Whether apoptosis turns out to be a feature of garden-variety human emphysema awaits much further study, but these initial observations are provocative. They raise many other questions, such as whether other parenchymal lung cells have signaling pathways linked to cell survival that are perturbed by exposure to tobacco smoke. The abundance of lymphocytes in emphysematous tissue together with the expression of Fas by bronchiolar and alveolar epithelium makes one wonder whether the Fas-Fas ligand system is operative in emphysema resulting in excessive apoptosis of structural cells of the lungs, analogous to what may be an important feature of the pathogenesis of pulmonary fibrosis.3

In June 1997, the COPD research community was startled by data showing that treatment with retinoic acid reversed pancreatic elastase-induced emphysema in rats.4 These results fit with earlier work showing that retinoic acid increased the number of alveoli in normal rats, apparently by stimulating alveolar septation. These tantalizing data are now being tested in other species.

The possibility that normal alveoli can grow in the adult lung is not without precedent. Lung growth occurs postpneumonectomy in rodents, and the resultant lung shows normal architecture with normal deposition of extracellular matrix. Although there are major gaps in understanding how alveolar septation is controlled, trials of retinoic acid therapy for people with emphysema are about to begin. From the standpoint of the limited knowledge about the regulation of alveolar septation, retinoic acid trials seem somewhat premature, but they should prove valuable because they will lead to the design of protocols and new means of assessing alveolar growth.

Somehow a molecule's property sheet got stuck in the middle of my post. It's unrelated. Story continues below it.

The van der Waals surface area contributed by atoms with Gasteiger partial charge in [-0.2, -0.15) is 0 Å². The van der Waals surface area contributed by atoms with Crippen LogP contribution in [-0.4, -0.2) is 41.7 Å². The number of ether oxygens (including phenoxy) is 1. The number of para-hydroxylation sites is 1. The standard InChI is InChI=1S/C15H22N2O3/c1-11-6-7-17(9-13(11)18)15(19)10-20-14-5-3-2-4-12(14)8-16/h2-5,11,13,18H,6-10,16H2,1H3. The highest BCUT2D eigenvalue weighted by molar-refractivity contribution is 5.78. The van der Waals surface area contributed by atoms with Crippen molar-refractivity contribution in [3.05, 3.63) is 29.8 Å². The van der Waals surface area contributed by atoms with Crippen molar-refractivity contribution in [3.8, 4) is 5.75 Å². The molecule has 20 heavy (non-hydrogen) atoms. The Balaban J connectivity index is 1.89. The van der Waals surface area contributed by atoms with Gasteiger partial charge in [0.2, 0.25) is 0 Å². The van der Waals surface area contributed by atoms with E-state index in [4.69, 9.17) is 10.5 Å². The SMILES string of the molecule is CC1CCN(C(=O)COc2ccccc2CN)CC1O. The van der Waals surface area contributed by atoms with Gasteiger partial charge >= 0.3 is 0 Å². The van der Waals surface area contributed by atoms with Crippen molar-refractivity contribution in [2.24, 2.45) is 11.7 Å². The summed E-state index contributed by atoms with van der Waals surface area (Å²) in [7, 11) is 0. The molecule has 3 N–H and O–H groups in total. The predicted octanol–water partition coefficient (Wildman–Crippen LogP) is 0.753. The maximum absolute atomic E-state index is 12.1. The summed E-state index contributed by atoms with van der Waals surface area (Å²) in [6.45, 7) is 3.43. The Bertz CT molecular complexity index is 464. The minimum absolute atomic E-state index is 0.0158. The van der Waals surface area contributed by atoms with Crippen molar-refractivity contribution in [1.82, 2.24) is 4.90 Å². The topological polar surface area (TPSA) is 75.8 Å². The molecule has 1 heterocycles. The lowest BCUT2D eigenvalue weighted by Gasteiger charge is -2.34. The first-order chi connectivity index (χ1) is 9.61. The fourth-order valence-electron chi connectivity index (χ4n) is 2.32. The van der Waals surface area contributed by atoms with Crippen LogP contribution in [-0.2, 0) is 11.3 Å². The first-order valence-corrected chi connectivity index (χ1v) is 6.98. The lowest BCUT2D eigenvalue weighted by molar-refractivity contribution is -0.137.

An article published earlier this year reported the findings of using complementary DNA chip technology to assess the expression of 8,600 genes in fibroblasts in culture when they are exposed to serum after a period of serum starvation.5 In terms of experimental design, this is about as simple as one can imagine, yet the results were quite remarkable. Besides the expected activation of genes involved in cell proliferation and matrix production, there was activation of many other genes, including ones whose products are involved in clotting and immunity. The message for lung cell biologists is clear. Just as the days are over of squirting pancreatic elastase into the lungs as a model of emphysema, the days of putting lung cells in culture and testing them for one or a few responses are also waning rapidly. If a fibroblast has such an extraordinary repertoire of responses, we have a lot of work ahead of us to figure out what is happening in the lung that leads to COPD.

It has been 16 years since the last Aspen Lung Conference on COPD. What is the COPD landscape going to be like 16 years from now? I will make two predictions. First, I am certain that COPD will still be an important clinical problem, because smoking shows no sign of abating in the United States or other parts of the world. Indeed, it is on the increase in developing countries. Second, I am sure that we will know much more about the mechanisms of COPD than we do now, but not everything.

Hautemaki, RD, Kobayashi, DK, Senior, RM, et al (1997) Requirement for macrophage elastase for cigarette smoke induced emphysema in mice.Science277,2002-2004
Finkelstein, R, Fraser, RS, Ghezzo, H, et al Alveolar inflammation and its relation to emphysema in smokers.Am J Respir Crit Care Med1995;152,1666-1672
Kuwano, K, Hagimoto, N, Kawasaki, M, et al Essential roles of the Fas-Fas ligand pathway in the development of pulmonary fibrosis.J Clin Invest1999;104,13-19
Massaro, GD, Massaro, D Retinoic acid treatment abrogates elastase-induced pulmonary emphysema in rats.Nature Med1997;3,675-677
Iyer, VR, Eisen, MB, Ross, DT, et al The transcriptional program in the response of human fibroblasts to serum.Science1999;283,83-87




Hautemaki, RD, Kobayashi, DK, Senior, RM, et al (1997) Requirement for macrophage elastase for cigarette smoke induced emphysema in mice.Science277,2002-2004
Finkelstein, R, Fraser, RS, Ghezzo, H, et al Alveolar inflammation and its relation to emphysema in smokers.Am J Respir Crit Care Med1995;152,1666-1672
Kuwano, K, Hagimoto, N, Kawasaki, M, et al Essential roles of the Fas-Fas ligand pathway in the development of pulmonary fibrosis.J Clin Invest1999;104,13-19
Massaro, GD, Massaro, D Retinoic acid treatment abrogates elastase-induced pulmonary emphysema in rats.Nature Med1997;3,675-677
Iyer, VR, Eisen, MB, Ross, DT, et al The transcriptional program in the response of human fibroblasts to serum.Science1999;283,83-87